So to say that philosophy is for humans what geometry is for bees (think: hexagonal honeycomb cells) is not necessarily to say that the ideal man (i.e. the philosopher) should become like a bee, become natural. Maybe the bees should aim to be more like us.
Then again, God may tell us that we should be more like the ants, the lizards and lions (Proverbs 30:24-31) , but these animals could argue that this god fellow is really our own ideal, and that they’d rather not be stuck between our sad, little selfish selves and the doubtful divine doppelgänger we adore, thank you very much.
The character speaking those words in Hugo’s novel makes a series of comparisons between animals and people (moths and us, Pythagoreans and fish) and though he means to be funny, a final judgment eludes us. So when the song in the third duel concludes by saying “Geometry is the stage (of the theater)” everything is still up in the air and the sentence could mean a union, a duality, a difference, a sameness, a superiority (either of geometry or of theater) or none of the above…
The duel with Juri gives us a great case of Dios’ whimsy. So far we’ve expected Utena to quash the enemy as soon as Dios descends on/enters/becomes her, and yet here Juri manages to disarm her, only to be vanquished by the miracle. Is this miracle from Dios or is it just chance? Or maybe fate? I absolutely love this fight. Utena’s eyes and gestures as the fight begins, how Juri taunts Utena by calling her “prince” not realizing that immediately upon doing so the real prince Dios descends from the skies (and we get Dios’ perspective from above as he swoops!), the way Juri’s friends can be seen for a split second as the Sword of Dios runs through her rose…wow!!!
Nanami’s sword is something else, isn’t it!
Nietzsche’s most famous book must be Thus Spoke Zarathustra. The title character in the book is a sage who discovers all of the illusion of the world and becomes a nihilist. Then he overcomes that nihilism and becomes (or at least, sets out to become) the superman. For Nietzsche nihilism was a fundamental step in man’s progress. Now, the fact of the matter is he didn’t invent this name of Zarathustra. Zarathustra (or Zoroaster) was an ancient Persian religious figure with an enormous influence on world religion. Nietzsche was interested in going beyond good and evil, and since Zarathustra was something like the pioneer of the concept of a war between good and evil, he decided that there was no better man for the job of overcoming his own misguided teaching and seeing the new light through nihilism and beyond good and evil.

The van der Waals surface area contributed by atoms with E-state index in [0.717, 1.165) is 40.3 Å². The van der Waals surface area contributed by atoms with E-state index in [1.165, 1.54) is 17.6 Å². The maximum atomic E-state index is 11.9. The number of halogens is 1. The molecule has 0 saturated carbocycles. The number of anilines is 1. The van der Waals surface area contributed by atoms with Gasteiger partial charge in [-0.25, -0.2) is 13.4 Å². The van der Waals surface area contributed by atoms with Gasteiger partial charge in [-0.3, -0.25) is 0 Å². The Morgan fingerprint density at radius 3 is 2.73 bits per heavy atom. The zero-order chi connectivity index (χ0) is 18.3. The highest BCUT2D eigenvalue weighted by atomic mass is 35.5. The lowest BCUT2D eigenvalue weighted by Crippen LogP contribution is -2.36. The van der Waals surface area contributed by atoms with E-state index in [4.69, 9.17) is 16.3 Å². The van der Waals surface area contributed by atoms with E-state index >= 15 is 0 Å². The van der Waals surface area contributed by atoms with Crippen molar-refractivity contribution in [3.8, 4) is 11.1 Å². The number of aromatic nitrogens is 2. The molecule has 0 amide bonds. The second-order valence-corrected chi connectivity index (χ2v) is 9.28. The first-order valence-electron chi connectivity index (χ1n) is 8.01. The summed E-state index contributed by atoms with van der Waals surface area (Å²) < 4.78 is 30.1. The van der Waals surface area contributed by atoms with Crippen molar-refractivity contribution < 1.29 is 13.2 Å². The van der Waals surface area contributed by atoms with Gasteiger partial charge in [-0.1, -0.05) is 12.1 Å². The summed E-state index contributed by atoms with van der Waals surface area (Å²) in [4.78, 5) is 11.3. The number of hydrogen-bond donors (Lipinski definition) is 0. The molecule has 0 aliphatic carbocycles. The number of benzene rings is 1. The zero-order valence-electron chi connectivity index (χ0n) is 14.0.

I say all of this because clearly Nanami’s sword is a scimitar of Persian origin. A Japanese site, on I don’t know what authority, identifies it as a shamshir. I’m no expert, but it does look remarkably like the pictures I’ve seen in books. And Nanami’s name starts with an N just as Nietzsche’s does and just as Nihilism does. Stop arguing, I’ve proved my case 😀
In any case, I own a big book called Weapon: A Visual History of Arms and Armor, and I can assure you that the most fashionable set of swords (I don’t say beautiful, because I’m sure people’s aesthetic judgment will vary considerably) is to be found in the Ottoman section, which features shamshir among other scimitars. So visually speaking her sword fits Nanami well, although saying this I worry people might just view this angle exclusively — remember, there’s more to fashionable people than fashion. Ask Cole.
While we’re on the topic of swords, I want to point out one more thing that I noticed (because I cared to notice) this second time around. Juri has her duel with Utena in episode 7. Later on Utena loses her duel with Touga (episode 11) and then goes for the rematch in episode 12. The sword she uses here was given to her by Juri. Now, logic would indicate that when Juri fought Utena she must have used her very best sword. If Juri truly and wholeheartedly wanted Utena to beat Touga in the rematch, then Juri should hand her the very same sword. Here is the transfer:
Yes, it is the same sword with the wide crossguard (up close it looks a bit different but they’re evidently meant to be the same). I figure this is much more about antagonizing Touga than about helping Utena out 😉